Originally self-published online, this tale reads more as impassioned fanfiction than a fully realized, judiciously edited...

WHITE STAG

From the Permafrost series , Vol. 1

A scarred survivor must decide if she will be predator, prey, or something more.

Violently orphaned, then tortured, 17-year-old Janneke has spent a century in Permafrost as a goblin thrall. When the Erlking’s death sets off the Hunt for the white stag, Janneke accompanies her current master, Soren. Together, they must stop Lydian—Janneke’s abusive first captor and Soren’s maniacal uncle—prevent a war, decide Janneke’s humanity, and resolve their unusual relationship. Video game–like action sequences, obligatory fae political machinations, unnecessary mystical ordeals, random animal slaughter, and melodramatic brooding ensue. Suffering from chosen one syndrome—prophecies, magical birth, inexplicable uniqueness, and desirability—Janneke survives the Hunt through stubbornness, specialness, and a repeatedly mentioned but superficially discussed childhood of being raised as a male heir (she reserves the feminine form of her name, Janneka, for intimates). Russet-haired, green-eyed Janneke has dark skin and suggested Scandinavian origins, while Soren is white-haired, purple-eyed, and blue-gray skinned. Dazzling descriptions and morbid humor aside, debut author Barbieri eschews original dialogue and subtlety in favor of anachronisms, clichés, blunt moralizing, and insensitive treatment of sexual abuse.

Originally self-published online, this tale reads more as impassioned fanfiction than a fully realized, judiciously edited novel; best for existing fans. (Fantasy. 16-adult)

Pub Date: Jan. 8, 2019

ISBN: 978-1-250-14958-9

Page Count: 368

Publisher: Wednesday Books

Review Posted Online: Sept. 30, 2018

Kirkus Reviews Issue: Oct. 15, 2018

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Few chills and even less logic.

BENT HEAVENS

Can Liv put the pieces of her life back together after her father’s mental breakdown?

In rural Bloughton, Iowa, Liv takes solace in the cross country team and the idea that she will be off to college before too long. Three years ago, her father, the high school’s former English and drama teacher, vanished only to return naked and talking about alien abduction. He disappeared for good eight months later. Liv and her friend Doug check the elaborate traps her father built in the woods during those eight months every Sunday. The teacher who replaced him decides to stage the same musical that was her father’s swan song, and after getting in trouble for an outburst over her insensitivity, Liv decides to destroy the traps…but discovers that one has caught an alien. After hiding the horrifying creature in her father’s shed, they discover it has her father’s compass. In anger, Liv attacks the beast and then she and Doug torture it repeatedly as revenge for her missing father…but the alien is not what they perceive him to be, and as the truth is revealed, the horror mounts. Kraus’ (Blood Sugar, 2019, etc.) newest horror fantasy (there is no science here) might inspire more anger than horror as the protagonists respond to otherness with violence. Outrage will likely be followed by laughter at the stagy, manipulative, over-the-top conclusion. Most characters seem to be white.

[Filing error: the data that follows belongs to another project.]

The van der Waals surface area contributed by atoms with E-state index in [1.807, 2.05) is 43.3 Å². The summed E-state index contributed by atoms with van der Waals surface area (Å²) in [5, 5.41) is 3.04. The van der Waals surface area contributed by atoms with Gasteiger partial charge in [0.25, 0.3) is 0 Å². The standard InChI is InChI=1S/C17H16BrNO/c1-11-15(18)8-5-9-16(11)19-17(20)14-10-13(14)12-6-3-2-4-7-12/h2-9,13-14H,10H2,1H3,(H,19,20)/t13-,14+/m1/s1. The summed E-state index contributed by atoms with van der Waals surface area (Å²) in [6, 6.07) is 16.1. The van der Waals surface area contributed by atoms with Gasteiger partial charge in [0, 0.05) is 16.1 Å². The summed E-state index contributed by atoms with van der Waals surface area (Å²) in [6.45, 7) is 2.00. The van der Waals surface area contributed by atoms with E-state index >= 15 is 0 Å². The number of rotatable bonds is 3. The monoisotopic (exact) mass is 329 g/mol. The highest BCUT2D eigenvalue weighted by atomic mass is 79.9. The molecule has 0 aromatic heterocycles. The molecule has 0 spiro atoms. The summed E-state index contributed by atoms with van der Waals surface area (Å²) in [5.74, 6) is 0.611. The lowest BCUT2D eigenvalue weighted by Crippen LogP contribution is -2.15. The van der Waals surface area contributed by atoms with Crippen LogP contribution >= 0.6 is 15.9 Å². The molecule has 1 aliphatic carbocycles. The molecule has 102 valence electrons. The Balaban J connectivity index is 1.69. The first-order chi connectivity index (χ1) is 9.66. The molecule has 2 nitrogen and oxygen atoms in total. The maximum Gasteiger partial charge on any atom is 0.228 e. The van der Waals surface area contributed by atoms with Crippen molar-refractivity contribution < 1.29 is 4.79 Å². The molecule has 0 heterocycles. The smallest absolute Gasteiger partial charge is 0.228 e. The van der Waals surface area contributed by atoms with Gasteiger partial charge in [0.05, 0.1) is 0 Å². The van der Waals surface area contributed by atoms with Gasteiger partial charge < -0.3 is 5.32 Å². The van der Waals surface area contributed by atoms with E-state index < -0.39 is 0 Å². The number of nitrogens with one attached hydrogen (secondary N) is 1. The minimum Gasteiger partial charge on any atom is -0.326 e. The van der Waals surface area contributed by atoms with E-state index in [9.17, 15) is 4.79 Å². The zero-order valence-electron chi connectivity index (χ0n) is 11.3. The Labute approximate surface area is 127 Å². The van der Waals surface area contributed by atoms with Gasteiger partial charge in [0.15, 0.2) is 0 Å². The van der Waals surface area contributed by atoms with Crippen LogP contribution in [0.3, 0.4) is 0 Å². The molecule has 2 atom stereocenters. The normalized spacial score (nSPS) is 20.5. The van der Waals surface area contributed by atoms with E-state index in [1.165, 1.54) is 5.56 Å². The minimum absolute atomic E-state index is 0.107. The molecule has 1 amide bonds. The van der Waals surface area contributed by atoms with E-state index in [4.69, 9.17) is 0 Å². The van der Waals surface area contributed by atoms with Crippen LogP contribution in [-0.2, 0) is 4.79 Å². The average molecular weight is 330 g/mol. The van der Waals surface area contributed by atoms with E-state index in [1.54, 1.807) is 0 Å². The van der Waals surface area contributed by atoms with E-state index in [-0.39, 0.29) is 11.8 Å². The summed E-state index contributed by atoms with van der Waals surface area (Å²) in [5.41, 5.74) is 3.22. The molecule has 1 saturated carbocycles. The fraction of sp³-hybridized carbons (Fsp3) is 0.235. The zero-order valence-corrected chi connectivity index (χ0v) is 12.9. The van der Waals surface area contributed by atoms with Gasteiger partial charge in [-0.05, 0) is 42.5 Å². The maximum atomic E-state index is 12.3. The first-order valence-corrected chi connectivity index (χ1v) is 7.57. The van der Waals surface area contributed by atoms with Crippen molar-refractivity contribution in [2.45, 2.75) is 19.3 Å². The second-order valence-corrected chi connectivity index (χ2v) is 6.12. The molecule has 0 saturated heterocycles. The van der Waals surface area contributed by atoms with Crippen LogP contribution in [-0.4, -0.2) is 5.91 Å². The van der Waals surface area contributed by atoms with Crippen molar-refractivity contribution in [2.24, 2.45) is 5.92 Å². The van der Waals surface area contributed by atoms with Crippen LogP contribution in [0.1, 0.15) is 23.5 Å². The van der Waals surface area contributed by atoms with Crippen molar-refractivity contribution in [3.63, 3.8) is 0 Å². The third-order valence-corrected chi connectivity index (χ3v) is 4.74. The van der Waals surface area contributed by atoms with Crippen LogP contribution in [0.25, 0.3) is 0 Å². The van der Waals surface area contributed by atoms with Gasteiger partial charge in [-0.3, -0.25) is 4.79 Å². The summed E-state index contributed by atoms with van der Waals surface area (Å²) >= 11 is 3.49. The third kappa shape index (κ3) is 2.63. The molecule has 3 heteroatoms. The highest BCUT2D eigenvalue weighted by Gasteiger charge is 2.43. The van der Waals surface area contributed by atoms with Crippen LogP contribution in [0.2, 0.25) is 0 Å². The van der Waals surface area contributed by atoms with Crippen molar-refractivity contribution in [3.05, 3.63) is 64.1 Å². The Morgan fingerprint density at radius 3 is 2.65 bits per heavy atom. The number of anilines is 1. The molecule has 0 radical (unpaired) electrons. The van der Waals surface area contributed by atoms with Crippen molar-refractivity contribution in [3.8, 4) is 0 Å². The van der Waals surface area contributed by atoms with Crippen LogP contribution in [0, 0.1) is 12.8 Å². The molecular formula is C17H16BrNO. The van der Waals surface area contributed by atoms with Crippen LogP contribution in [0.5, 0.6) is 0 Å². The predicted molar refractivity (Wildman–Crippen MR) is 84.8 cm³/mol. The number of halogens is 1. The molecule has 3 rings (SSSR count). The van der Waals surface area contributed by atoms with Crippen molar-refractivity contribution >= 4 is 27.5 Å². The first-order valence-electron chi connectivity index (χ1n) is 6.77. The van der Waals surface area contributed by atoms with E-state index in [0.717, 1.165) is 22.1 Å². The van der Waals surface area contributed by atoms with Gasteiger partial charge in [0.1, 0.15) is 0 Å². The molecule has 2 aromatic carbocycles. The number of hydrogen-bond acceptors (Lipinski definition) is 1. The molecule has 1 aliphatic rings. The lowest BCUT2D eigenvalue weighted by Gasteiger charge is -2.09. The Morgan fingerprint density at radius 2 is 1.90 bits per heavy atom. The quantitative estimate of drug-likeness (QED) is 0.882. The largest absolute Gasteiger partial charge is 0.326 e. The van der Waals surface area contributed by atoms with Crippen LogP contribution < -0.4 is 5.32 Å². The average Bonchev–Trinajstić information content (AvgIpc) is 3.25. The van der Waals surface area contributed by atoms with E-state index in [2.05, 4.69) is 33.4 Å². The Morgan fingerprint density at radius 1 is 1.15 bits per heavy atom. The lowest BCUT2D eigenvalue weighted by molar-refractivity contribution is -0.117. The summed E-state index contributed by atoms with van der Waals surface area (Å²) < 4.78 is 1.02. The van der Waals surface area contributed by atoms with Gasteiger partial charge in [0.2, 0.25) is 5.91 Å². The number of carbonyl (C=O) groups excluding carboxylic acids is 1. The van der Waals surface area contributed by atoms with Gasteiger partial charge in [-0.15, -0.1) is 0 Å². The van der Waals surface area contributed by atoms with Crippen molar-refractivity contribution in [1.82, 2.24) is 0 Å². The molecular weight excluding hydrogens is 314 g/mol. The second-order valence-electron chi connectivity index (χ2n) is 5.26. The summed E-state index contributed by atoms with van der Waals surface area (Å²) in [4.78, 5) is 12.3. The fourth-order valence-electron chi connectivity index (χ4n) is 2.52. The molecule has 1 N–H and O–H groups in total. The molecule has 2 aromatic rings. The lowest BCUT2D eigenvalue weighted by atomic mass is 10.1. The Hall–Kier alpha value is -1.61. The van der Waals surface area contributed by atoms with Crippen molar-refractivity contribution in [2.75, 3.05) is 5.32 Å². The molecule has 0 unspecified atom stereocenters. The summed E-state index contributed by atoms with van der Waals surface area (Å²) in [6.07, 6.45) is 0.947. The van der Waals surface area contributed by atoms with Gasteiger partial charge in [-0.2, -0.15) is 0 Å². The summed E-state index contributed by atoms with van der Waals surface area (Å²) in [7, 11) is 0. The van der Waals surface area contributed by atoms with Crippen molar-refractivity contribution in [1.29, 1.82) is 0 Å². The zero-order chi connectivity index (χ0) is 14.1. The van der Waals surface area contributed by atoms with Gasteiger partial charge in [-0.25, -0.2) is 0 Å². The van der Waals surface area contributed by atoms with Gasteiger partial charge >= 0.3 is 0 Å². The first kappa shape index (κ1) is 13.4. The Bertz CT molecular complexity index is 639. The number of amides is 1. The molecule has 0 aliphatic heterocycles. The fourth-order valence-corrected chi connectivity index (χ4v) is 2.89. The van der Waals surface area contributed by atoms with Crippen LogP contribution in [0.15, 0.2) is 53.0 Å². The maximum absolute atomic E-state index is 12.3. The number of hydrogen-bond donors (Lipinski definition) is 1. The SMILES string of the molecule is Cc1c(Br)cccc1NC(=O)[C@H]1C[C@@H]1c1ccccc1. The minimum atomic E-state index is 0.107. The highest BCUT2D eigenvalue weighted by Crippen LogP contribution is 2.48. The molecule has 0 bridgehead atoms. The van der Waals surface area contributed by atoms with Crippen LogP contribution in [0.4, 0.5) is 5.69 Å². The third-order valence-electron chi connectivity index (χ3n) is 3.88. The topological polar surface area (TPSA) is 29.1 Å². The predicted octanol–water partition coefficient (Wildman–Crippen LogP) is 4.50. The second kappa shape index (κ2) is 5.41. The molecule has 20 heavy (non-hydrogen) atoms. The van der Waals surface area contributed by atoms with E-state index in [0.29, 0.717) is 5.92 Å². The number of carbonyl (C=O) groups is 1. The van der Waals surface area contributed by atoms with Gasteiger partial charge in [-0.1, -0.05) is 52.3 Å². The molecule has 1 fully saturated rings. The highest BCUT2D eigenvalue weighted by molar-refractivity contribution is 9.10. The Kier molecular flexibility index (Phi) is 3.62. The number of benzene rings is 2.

Few chills and even less logic. (Horror. 16-adult)

Pub Date: Feb. 25, 2020

ISBN: 978-1-250-15167-4

Page Count: 304

Publisher: Henry Holt

Review Posted Online: Nov. 19, 2019

Kirkus Reviews Issue: Dec. 15, 2019

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Compelling characters and worldbuilding are let down by an unengaging plot.

CASTLE OF LIES

Secrets abound and elves invade in this multiperspective fantasy.

Readers are welcomed into the corridors of Four Halls castle through four first-person, present perspectives. There’s tenacious Thelia, her eyes set on the crown; quick-witted Parsifal, whose facial disfigurement is ridiculed; Bayled, the king’s ward and heir; and Sapphire, a nonbinary elf who overtakes Four Halls along with an elite elven crew. Though these elves arrive to prevent a dangerous overflow of Magic, their ruthless methods petrify the humans and shock Sapphire, who expected the invasion to be nonviolent. As conditions worsen for the humans, Thelia, Parsifal, and Bayled work to overthrow the elves, with Sapphire showing signs of going turncoat as they develop affection for their captives. The narrative’s strength lies in its strong-willed characters and deeply developed world, but these don’t make up for a slow-moving plot, unconvincing emotional beats, and a lack of agency among protagonists. While the split perspectives initially create intrigue by letting readers in on secrets and lies, later they lead to duplicated information reveals and contribute to the story’s slow pace. Life-threatening situations and complicated romantic entanglements receive equal attention; an explicit sex scene between cousins will likely take readers by surprise, though a blooming polyamorous relationship is a refreshing addition. Protagonists are diverse in skin color, sexuality, and gender.

Compelling characters and worldbuilding are let down by an unengaging plot. (map) (Fantasy. 16-18)

Pub Date: May 7, 2019

ISBN: 978-1-5124-2997-8

Page Count: 352

Publisher: Carolrhoda

Review Posted Online: Feb. 10, 2019

Kirkus Reviews Issue: March 1, 2019

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